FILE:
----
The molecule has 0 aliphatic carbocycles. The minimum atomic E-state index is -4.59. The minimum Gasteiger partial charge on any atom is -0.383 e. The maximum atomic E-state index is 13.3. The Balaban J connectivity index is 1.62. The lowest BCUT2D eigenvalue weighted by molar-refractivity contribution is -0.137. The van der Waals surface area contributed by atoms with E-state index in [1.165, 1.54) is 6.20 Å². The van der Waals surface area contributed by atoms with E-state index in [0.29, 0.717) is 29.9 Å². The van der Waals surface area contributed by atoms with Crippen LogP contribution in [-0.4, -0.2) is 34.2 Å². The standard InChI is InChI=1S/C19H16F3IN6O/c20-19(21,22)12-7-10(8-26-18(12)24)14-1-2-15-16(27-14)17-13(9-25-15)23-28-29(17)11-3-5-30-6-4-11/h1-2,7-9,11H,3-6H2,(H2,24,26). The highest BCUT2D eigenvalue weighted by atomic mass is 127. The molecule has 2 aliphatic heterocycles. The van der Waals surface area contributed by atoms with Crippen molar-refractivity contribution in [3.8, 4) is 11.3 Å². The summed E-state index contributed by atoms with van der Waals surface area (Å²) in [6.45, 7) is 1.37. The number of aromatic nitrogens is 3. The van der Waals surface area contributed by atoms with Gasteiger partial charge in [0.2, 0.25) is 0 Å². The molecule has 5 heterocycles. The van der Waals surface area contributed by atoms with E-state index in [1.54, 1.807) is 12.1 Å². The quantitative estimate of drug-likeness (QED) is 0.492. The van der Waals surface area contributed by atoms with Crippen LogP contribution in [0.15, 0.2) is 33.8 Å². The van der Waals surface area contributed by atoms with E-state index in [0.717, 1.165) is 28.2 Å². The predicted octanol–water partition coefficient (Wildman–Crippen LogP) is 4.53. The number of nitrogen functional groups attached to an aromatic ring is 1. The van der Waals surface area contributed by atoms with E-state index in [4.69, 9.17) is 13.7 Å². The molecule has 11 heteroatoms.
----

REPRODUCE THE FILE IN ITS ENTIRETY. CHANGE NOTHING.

The molecule has 0 aliphatic carbocycles. The minimum atomic E-state index is -4.59. The minimum Gasteiger partial charge on any atom is -0.383 e. The maximum atomic E-state index is 13.3. The Balaban J connectivity index is 1.62. The lowest BCUT2D eigenvalue weighted by molar-refractivity contribution is -0.137. The van der Waals surface area contributed by atoms with E-state index in [1.165, 1.54) is 6.20 Å². The van der Waals surface area contributed by atoms with E-state index in [0.29, 0.717) is 29.9 Å². The van der Waals surface area contributed by atoms with Crippen LogP contribution in [-0.4, -0.2) is 34.2 Å². The standard InChI is InChI=1S/C19H16F3IN6O/c20-19(21,22)12-7-10(8-26-18(12)24)14-1-2-15-16(27-14)17-13(9-25-15)23-28-29(17)11-3-5-30-6-4-11/h1-2,7-9,11H,3-6H2,(H2,24,26). The highest BCUT2D eigenvalue weighted by atomic mass is 127. The molecule has 2 aliphatic heterocycles. The van der Waals surface area contributed by atoms with Crippen molar-refractivity contribution in [3.8, 4) is 11.3 Å². The summed E-state index contributed by atoms with van der Waals surface area (Å²) in [6.45, 7) is 1.37. The number of aromatic nitrogens is 3. The van der Waals surface area contributed by atoms with Gasteiger partial charge in [0.2, 0.25) is 0 Å². The molecule has 5 heterocycles. The van der Waals surface area contributed by atoms with E-state index in [1.54, 1.807) is 12.1 Å². The quantitative estimate of drug-likeness (QED) is 0.492. The van der Waals surface area contributed by atoms with Crippen LogP contribution in [0.15, 0.2) is 33.8 Å². The van der Waals surface area contributed by atoms with E-state index in [0.717, 1.165) is 28.2 Å². The predicted octanol–water partition coefficient (Wildman–Crippen LogP) is 4.53. The number of nitrogen functional groups attached to an aromatic ring is 1. The van der Waals surface area contributed by atoms with E-state index in [4.69, 9.17) is 13.7 Å². The molecule has 11 heteroatoms.